“What we want is a very compact lightweight reactor,” Calomino said. But “lightweight” and “reactor” haven’t paired well over the years. The average General Electric reactor uses a water condenser in its system that alone weighs 3,450 tons, 300 tons more than the fully fueled Saturn V rocket that launched lunar missions.16 To heat water headed to the condenser, one Westinghouse reactor design filed with the Nuclear Regulatory Commission uses 110 tons of nuclear fuel alone.17
That hasn’t foiled past NASA ambitions. The SNAP Program of the 1960s, an acronym for Systems for Nuclear Auxiliary Power, was aimed at finding the perfect light yet powerful reactor that would drive dreams of exploration while not killing astronauts with stray gamma rays.18
“Someday, perhaps 15 years hence, a rocket will thrust a manned spacecraft from its parking orbit around the Earth and inject it into an elliptical transfer orbit intended to intercept the planet Mars seven months later,” the Atomic Energy Commission wrote in a 1966 pamphlet on nuclear reactors for space.
NASA Draws on Atomic Legacy
Beginning in the 1940s, the Atomic Energy Commission envisioned atomic power driving rockets, trains, planes, ships, and submarines.19 Other reactors were designed to power military bases from the frozen wastes of Greenland to the tropics.
Navy-backed programs to put reactors on ships and submarines showed rapid success with the submarine USS Nautilus sending the famous signal “Underway on nuclear power,” on Jan.17. 1955.20
The Army’s work on portable reactors had success, too.21 A ship-based reactor powered bases in Panama, while portable reactors were successfully shipped, assembled, and operated at a radar site in Wyoming and at Camp Century, a base cut into a Greenland glacier designed to test the possibility of hiding nuclear-tipped missiles under ice at the height of the Cold War. The Wyoming plant, dubbed PM-1, was shipped to the site in 16 containers, each weighing 15 tons, making it the lightest in the program.22 Another Army program also triggered America’s first major reactor accident in 1961 when the portable SL-1 reactor exploded at a federal test site in Idaho, killing three troops.23
Officials determined that 790 people were exposed to radiation, according to a Department of Energy report on the incident. All were involved in the attempted rescue and recovery of the three men’s highly radioactive bodies and the subsequent cleanup of the accident or burying of debris.
An Air Force program to develop a nuclear-powered plane failed after the Pentagon invested $7 billion between 1947 and 1961. The reactors were just too heavy to fly, and the jet exhaust spit out an alarming radioactive plume.24
One promising space program did get close to launch: Project Rover, NASA’s Nuclear Engine for Rocket Vehicle Application, or NERVA.25
The idea, in 1955 as now, was to use the heat from a reactor to turn liquid hydrogen into a high-temperature gas blasting out of a rocket nozzle. The designs of the 1950s and ’60s were simple, with a small reactor core weighing less than six tons heating the liquid hydrogen to more than 1,000 degrees. Unlike a rocket engine, there was no need for combustion. President John F. Kennedy pushed the nuclear rocket plan as an alternative for sending astronauts from Earth orbit to the Moon.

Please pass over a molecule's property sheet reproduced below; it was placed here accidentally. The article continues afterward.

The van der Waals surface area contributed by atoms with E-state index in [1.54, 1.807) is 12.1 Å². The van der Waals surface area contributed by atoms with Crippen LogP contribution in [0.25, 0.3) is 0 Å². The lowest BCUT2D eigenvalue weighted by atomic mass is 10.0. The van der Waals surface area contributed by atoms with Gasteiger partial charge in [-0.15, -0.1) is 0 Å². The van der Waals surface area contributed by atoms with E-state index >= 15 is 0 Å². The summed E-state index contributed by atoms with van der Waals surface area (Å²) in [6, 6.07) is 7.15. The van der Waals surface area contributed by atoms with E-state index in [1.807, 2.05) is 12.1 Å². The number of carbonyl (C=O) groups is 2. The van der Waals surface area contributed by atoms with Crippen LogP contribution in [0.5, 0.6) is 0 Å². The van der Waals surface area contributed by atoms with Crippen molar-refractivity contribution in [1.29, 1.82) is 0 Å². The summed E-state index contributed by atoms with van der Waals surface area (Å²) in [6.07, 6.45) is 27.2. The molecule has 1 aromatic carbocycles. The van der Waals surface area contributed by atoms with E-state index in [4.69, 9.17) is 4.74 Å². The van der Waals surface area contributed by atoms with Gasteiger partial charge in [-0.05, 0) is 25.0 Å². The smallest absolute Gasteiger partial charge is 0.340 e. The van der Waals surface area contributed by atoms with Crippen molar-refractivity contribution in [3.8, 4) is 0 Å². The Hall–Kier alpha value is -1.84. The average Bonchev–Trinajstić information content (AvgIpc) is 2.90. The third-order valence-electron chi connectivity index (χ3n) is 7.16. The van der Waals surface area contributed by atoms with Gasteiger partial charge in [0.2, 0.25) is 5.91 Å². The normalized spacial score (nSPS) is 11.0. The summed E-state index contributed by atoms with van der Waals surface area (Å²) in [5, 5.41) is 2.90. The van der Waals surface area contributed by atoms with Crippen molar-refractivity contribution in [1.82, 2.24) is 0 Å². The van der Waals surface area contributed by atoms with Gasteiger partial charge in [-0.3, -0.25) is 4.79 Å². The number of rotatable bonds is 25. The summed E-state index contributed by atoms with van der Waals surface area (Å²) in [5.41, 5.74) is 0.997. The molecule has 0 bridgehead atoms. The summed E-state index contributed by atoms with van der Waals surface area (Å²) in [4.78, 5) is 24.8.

Despite flaws, the NERVA engine worked, generating more than 55,000 pounds of thrust during a series of tests in Nevada.26 Some saw it as an alternative to traditional combustion for missions after the initial Apollo landings.
But NERVA remained troubled. In three tests the uranium fuel melted, spewing radionucleotides out the rocket nozzle.27 Amid downsizing during the Nixon administration, NASA canceled plans to send astronauts to Mars and axed the nuclear engine program.28
But the idea of zooming through space on nuclear power was harder to kill. NASA kept up studies on a small scale, hoping science would some someday be able to capture the full potential of the nuclear rocket.
New Chemistry Changes Nuclear Future
The problem for NASA’s nuclear ambitions came in two sizes of wrong. Safe reactors were too heavy and small reactors were unsafe. But two technological advancements are expected to solve those problems.
In 2021, the National Academy of Sciences found that new fuels, those golf balls of carbon and ceramics surrounding a poppyseed of uranium, could withstand the heat needed to make the old concept of nuclear thermal propulsion work. And a new technology, the ion thruster, could make electric engines an alternative that would offer a slower, but long-lasting boost for spacecraft headed to Mars and beyond.29
“Both nuclear electric propulsion (NEP) and nuclear thermal propulsion (NTP) systems show great potential to facilitate the human exploration of Mars with significant advantages relative to chemical propulsion,” found the academies’ panel, which included 31 members who met 14 times by videoconference during the lockdown of 2020 to reach their conclusion.
Calomino, head of NASA’s nuclear research program, said both propulsion systems have promise.
As envisioned, the nuclear thermal engine would blast out 75,000 pounds of thrust for a 15-minute burn in space, kicking a spacecraft toward its destination with a big boost of energy.30
The nuclear electric solution would use megawatts of electricity to drive a massive bank of Hall thrusters, which use electromagnetism to accelerate tiny amounts of xenon, which is converted to a plasma in the process.31
NASA also has determined that nuclear reactors are the best solution for powering bases on the Moon and Mars.32
“Plentiful energy will be key to future space exploration,” stated Jim Reuter, associate administrator for NASA’s pace Technology Mission Directorate in Washington, D.C., which funds NASA’s fission surface power project. “I expect fission surface power systems to greatly benefit our plans for power architectures for the Moon and Mars and even drive innovation for uses here on Earth.”